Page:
How Health Tech is Transforming the Hospital-at-Home Experience
The patient’s home is becoming a popular means of care delivery, no matter the acuity level. While some may think health at home is “novel,” it’s most certainly not. Forty percent of all U.S. doctor visits were performed in the patient’s home up until the 1980s. After the 1980s, however, house calls made up less than 1% of patient encounters.
So, why and how are we heading back in the direction we started?
In this article, I’ll break down the hospital-at-home movement, discuss the critical role of health tech in advancing the movement, and touch on the challenges hospital-at-home faces.
Hospital-at-home (HaH) programs provide hospital-level care in the comfort of the patient’s home instead of the hospital. It’s a pretty simple concept.
It turns out physicians can manage classic, high-acuity illnesses outside of the hospital setting, achieving the same—if not better—patient outcomes compared to the hospital setting. These classic, high-acuity illnesses include heart failure, pneumonia, cellulitis, COPD, and complicated urinary tract infections. Patients in HaH programs are stable and don’t require intense or resuscitative treatment.
There’s robust evidence suggesting HaH care is high-quality, cost-effective, and safe. A randomized control trial out of Mass General Brigham analyzed its two HaH programs compared to the inpatient setting and found the following:
- A significant 36% reduction in costs of acute care episodes for the HaH group.
- Lower 30-day readmission rates (7% vs 23%) in the HaH group.
- Fewer laboratory orders and diagnostic imaging in the HaH group compared to the inpatient group.
So, what’s the process for enrolling a patient in a HaH program?
Let’s say a patient with congestive heart failure presents to the emergency department with swollen legs and difficulty breathing when lying down. The EM physician determines this is a CHF exacerbation and connects with the HaH program to confirm the patient’s eligibility in the program. The patient is admitted at home by in-person clinicians. A care team is assigned, and a plan is made utilizing health technology (telehealth, remote patient monitoring, and workflow platforms) to monitor the patient at home and streamline care. Once the CHF exacerbation is treated, the patient is discharged from HaH care.
HaH programs have picked up steam throughout the pandemic for two reasons:
- HaH reimbursement
- The advent of robust health tech
In November 2020, CMS began widely accepting Acute Hospital Care at Home waivers. This waiver removes CMS’s 24-hour on-site nursing requirement, meaning nurses in HaH programs can visit patients a couple of times per day, which is more effective. The Acute Hospital Care at Home initiative also provides diagnostic-related group (DRG) reimbursements for HaH care, essentially reimbursing home care at the same rate as inpatient care.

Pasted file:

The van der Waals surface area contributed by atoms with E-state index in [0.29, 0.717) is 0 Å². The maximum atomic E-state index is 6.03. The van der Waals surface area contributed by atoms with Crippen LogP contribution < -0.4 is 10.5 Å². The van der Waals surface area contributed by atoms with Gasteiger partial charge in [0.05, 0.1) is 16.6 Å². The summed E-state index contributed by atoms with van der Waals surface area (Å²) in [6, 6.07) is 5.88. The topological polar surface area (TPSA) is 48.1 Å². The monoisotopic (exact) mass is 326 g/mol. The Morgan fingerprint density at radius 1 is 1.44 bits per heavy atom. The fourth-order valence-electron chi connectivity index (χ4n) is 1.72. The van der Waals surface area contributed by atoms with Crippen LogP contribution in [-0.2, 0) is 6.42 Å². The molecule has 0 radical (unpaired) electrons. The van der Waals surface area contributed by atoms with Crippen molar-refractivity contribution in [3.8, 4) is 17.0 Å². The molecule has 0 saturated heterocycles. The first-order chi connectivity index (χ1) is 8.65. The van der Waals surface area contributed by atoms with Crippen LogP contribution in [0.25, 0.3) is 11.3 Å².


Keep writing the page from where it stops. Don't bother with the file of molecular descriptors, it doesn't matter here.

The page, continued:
260 hospitals are now participating in a HaH program, compared to around two dozen pre-pandemic. While the waiver was set to expire once the public health emergency ends, congress extended the waiver until the end of 2024 in the recent Omnibus bill.
There’s No HaH without Health Tech
I said the HaH concept is “simple,” but initiating HaH care is complex and requires robust health technology. While 2022 digital health funding declined significantly compared to 2021, funding into key areas such as telehealth, remote patient monitoring, and workflow remained on top. Products and services within these key areas allow HaH programs to function effectively and scale.
Telehealth utilization spiked during the pandemic and has become a widely accepted means of care delivery among patients (all demographics) and providers.
Such wide acceptance has facilitated telehealth use in HaH programs, allowing for a blend of in-person and virtual visits. Typically, the physician or advanced practitioner overseeing the patient’s care will visit the patient in person for the first couple of visits. These initial in-person visits can serve to acquaint the patient with the technology being used during HaH care and allow the primary provider to gather the whole picture (living conditions, hazards, body language) of the patient, establishing rapport before handling care remotely.
Telehealth visits with the patient can happen frequently or infrequently, depending on the patient’s progress. Additionally, visiting nurses or paramedics can assist in telehealth by performing a physical exam, medication administration, physical therapy, or wound care for the provider in real time.
Preliminary data from a randomized control trial found that patient safety isn’t compromised during remote visits but may require an additional in-person visit from the leading provider in 20% of patients.
Remote Patient Monitoring
Providing hospital-level care at home requires continuous monitoring of many acutely-ill patients. While visiting nurses and paramedics may provide such monitoring for low-acuity patients, continuous remote patient monitoring (RPM) may be required for moderate- to high-acuity patients. Examples of RPM technology include the following: